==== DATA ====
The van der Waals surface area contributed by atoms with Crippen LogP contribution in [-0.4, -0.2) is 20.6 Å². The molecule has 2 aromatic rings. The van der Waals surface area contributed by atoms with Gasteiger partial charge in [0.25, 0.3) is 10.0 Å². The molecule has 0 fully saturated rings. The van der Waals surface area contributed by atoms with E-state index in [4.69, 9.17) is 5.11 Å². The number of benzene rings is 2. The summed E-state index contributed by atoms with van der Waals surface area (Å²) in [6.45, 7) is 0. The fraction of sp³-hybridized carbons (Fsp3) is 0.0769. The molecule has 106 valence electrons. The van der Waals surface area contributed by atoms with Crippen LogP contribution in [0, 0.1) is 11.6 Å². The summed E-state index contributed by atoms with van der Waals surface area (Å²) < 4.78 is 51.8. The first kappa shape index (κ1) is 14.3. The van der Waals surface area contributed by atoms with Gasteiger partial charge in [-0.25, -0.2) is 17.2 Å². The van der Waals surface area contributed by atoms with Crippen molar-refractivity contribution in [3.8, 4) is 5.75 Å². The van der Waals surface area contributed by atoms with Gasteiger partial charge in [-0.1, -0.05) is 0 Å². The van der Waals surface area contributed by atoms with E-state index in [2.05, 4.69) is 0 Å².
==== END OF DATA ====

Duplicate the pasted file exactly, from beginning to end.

The van der Waals surface area contributed by atoms with Crippen LogP contribution in [-0.4, -0.2) is 20.6 Å². The molecule has 2 aromatic rings. The van der Waals surface area contributed by atoms with Gasteiger partial charge in [0.25, 0.3) is 10.0 Å². The molecule has 0 fully saturated rings. The van der Waals surface area contributed by atoms with E-state index in [4.69, 9.17) is 5.11 Å². The number of benzene rings is 2. The summed E-state index contributed by atoms with van der Waals surface area (Å²) in [6.45, 7) is 0. The fraction of sp³-hybridized carbons (Fsp3) is 0.0769. The molecule has 106 valence electrons. The van der Waals surface area contributed by atoms with Crippen LogP contribution in [0, 0.1) is 11.6 Å². The summed E-state index contributed by atoms with van der Waals surface area (Å²) < 4.78 is 51.8. The first kappa shape index (κ1) is 14.3. The van der Waals surface area contributed by atoms with Gasteiger partial charge in [-0.25, -0.2) is 17.2 Å². The van der Waals surface area contributed by atoms with Crippen molar-refractivity contribution in [3.8, 4) is 5.75 Å². The van der Waals surface area contributed by atoms with Gasteiger partial charge in [-0.1, -0.05) is 0 Å². The van der Waals surface area contributed by atoms with E-state index in [2.05, 4.69) is 0 Å².